The World Bank and the UNESCO Institute for Statistics (UIS) announced today a new partnership to help countries strengthen their learning assessment systems, better monitor what students are learning in internationally-comparable ways and improve the breadth and quality of global data on education.
This partnership is part of a collaborative effort to tackle the global learning crisis marked by the slowdown in the improvement of access to education in recent years – leaving over 262 million children, adolescents and youth out of school— and hundreds of millions who are in school but not learning enough.
“Our focus is on supporting developing countries to strengthen their national assessments and on working with other international partners and countries to generate the necessary consensus to produce the best education statistics necessary for an evidence-based policymaking process,” said Stefania Giannini, Assistant Director-General for Education of UNESCO. “This partnership will allow us to collaborate on supporting countries with the tools and technical support they need to track progress towards the Sustainable Development Goal 4 (SDG 4), to see what is working, what challenges remain, and where improvements can be made.”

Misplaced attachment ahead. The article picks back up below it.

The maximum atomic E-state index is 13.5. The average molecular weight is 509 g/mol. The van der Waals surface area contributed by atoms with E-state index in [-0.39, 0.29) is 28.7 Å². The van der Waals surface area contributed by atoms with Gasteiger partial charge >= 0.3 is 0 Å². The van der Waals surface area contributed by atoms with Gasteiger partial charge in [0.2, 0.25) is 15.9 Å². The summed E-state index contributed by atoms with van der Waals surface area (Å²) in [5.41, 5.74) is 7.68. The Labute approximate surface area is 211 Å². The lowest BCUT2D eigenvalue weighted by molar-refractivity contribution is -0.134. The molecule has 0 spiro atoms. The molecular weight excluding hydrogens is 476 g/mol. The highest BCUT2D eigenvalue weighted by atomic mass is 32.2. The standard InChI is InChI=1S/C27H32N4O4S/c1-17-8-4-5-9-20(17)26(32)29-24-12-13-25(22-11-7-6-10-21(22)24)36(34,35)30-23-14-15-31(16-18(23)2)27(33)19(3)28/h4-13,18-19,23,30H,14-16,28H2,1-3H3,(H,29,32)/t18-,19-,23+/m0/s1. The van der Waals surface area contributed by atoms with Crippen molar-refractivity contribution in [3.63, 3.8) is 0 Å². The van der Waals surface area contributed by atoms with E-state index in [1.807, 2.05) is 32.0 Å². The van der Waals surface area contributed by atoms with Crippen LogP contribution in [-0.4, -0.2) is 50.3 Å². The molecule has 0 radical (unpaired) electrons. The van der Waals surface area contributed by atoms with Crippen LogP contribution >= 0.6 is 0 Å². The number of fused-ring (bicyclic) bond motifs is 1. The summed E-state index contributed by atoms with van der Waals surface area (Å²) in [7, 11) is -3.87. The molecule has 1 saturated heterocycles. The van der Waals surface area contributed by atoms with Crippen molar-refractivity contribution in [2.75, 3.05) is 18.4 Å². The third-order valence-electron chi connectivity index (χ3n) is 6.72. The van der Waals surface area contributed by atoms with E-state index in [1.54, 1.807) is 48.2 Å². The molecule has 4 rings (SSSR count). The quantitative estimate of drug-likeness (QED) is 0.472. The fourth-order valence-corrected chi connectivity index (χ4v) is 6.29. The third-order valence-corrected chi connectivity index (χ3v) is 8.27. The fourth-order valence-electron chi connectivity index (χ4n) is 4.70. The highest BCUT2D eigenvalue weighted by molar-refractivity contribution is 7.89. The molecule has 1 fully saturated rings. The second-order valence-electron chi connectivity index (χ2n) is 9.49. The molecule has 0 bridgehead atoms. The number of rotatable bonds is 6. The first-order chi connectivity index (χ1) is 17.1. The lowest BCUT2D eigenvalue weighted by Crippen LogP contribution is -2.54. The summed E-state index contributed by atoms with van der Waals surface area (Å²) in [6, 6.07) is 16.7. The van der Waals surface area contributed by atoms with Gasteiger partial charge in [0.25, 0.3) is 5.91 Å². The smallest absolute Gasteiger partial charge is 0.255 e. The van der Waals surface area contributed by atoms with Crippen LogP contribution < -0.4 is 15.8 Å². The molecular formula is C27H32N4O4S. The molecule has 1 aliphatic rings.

Both the Sustainable Development Goal on inclusive, equitable and quality education and the education-related component of the World Bank’s Human Capital Index (HCI) released last year provide an impetus for measuring learning outcomes in internationally-comparable ways, and over time.
The partnership will harness key global initiatives of the two institutions to strengthen countries’ national capacity for the design, administration and analysis of large-scale national learning assessments. The UIS is leading global efforts to expand internationally comparable data on learning outcomes, leveraging countries’ national measurement efforts. The World Bank is developing a Global Education Policy Dashboard to enable countries to monitor how well their education systems are oriented toward improving learning and educational attainment for all children.
“Several countries like Indonesia are already making progress in generating better data on learning, while others like Brazil and Kenya are using better data to inform policies that drive improvements in learning outcomes. The WB-UIS partnership aims to support similar efforts in many more countries around the world,” said Omar Arias, World Bank Manager for Global Knowledge and Innovation in Education.
“Global education data generation and exchange is another key element of the partnership. The two organizations will create a unified data source of globally comparable indicators on education for use as a global public good,” said Silvia Montoya, UIS Director.
The partnership is framed within the overarching Strategic Partnership Framework signed last year between the United Nations and the World Bank Group to consolidate their joint commitment to help countries implement the 2030 Agenda for Sustainable Development.